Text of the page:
Less than two weeks after releasing a trove of statistics showing the latest results of New York’s bail reform, the state has revamped its numbers — removing results that showed rearrests after their cases were closed.
THE CITY, and other news outlets, published articles based on the previously released data. THE CITY’s article is now updated based on the state’s new numbers.
The new data shrinks the numbers of cases labeled as involving rearrests while previous charges were pending pre-trial, from 42,000 to 26,000. The excluded 16,000 rearrests still took place within the first 18 months of bail reform — which started January 2020 — but only after the defendants had resolved their previous cases.
Overall, the new numbers show 19.5% of all defendants were arrested again before their cases closed — including those released on bail, those released with no conditions on their own recognizance and those released to a social work program known as supervised release.
Among those in supervised release, 41.3% were rearrested before their cases resolved, and another 9% after their first cases closed.
As THE CITY reported Sunday, New York City supervised release defendants were rearrested at much higher rates than others.
The data updated Monday showed that 23% of those New York City defendants freed under supervised release were rearrested on felony charges while their cases were still pending. That compares to 12% for those who had bail set and 11.8% for released with no restrictions on their own recognizance.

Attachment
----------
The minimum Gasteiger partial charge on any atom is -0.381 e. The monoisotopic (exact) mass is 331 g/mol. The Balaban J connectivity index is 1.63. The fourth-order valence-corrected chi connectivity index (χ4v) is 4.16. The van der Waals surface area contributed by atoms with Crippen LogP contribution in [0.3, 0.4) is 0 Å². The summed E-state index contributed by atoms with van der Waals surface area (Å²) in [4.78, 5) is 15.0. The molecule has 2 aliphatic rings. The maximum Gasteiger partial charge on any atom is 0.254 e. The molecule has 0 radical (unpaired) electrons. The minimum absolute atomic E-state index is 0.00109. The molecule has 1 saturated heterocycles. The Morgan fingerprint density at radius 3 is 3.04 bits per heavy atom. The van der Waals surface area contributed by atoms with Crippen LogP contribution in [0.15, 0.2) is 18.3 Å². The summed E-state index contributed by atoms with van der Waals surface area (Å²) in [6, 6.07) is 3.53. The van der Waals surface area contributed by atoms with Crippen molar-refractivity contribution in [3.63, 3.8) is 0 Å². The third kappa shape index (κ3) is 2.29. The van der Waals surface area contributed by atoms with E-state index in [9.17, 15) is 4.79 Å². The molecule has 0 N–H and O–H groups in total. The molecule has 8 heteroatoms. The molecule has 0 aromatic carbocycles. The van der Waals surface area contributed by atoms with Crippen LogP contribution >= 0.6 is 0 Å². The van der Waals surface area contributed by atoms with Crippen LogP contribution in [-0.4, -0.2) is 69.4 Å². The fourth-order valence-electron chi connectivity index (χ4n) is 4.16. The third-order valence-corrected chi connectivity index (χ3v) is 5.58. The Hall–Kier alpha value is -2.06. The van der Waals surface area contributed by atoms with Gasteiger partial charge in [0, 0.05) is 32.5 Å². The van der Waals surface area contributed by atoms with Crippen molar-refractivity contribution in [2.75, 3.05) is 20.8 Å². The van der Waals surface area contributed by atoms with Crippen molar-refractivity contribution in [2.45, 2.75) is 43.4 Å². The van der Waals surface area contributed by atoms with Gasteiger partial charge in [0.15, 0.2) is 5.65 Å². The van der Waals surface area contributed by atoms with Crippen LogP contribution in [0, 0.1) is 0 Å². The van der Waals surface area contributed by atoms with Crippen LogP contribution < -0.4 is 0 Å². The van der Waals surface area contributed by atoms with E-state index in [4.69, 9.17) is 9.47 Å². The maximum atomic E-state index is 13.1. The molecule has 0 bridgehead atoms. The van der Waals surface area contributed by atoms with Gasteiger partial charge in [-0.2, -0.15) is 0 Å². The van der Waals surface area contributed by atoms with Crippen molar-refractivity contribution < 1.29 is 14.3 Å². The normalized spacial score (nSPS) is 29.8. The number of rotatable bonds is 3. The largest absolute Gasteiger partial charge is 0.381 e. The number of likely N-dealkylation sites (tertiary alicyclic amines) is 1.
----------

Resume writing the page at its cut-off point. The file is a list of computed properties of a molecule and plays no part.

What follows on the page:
That’s higher than several years preceding bail reform, when the Mayor’s Office of Criminal Justice (MOCJ) reported 8% of supervised release defendants were rearrested for felonies on average from 2016 through 2018 and 9% were rearrested for felonies in 2019.
MOCJ reported supervised release defendants were rearrested at a rate of 13% in 2020, the first year of reform.
The 41.3% of New York City supervised release defendants rearrested for all types of charges — including misdemeanor, non-violent and violent felonies — before the disposition of their cases compares to 18.5% for bail set and 20.4% for those released on their own recognizance.
The data was released in connection with reforms passed in 2019 that greatly reduced the types of crimes where judges could impose bail. The state Office of Court Administration and the Division of Criminal Justice Services are required to track the effects of the reforms, which rolled out Jan. 1, 2020.
The data includes all arraignments of defendants in New York state for all charges — misdemeanors and felonies — from Jan. 1, 2020 to June 30, 2021.
‘Accurate but Over-Inclusive’
On Monday the Mayor’s Office of Criminal Justice, a major supporter of bail reform, questioned the state data, noting that it included rearrests that took place after the defendant had resolved their cases.
“DCJS discovered an anomaly in the publicly available pretrial release data Monday morning. We immediately contacted and coordinated with OCA to review and revise the data, which were re-posted on the court system’s website around 5 p.m.,” said Janine Kava, spokesperson for the state Division of Criminal Justice Services.
“The previously posted data was accurate but over-inclusive, including rearrests that occurred after a case was concluded instead of only rearrests that occurred while a case was pending.”
“The data that was provided previously was not wrong,” she added. “It’s not like those 16,000 cases were not rearrested. They were.”
Asked for comment, MOCJ’s spokesperson, B. Colby Hamilton, responded via email, “At this point we see no reason to comment.”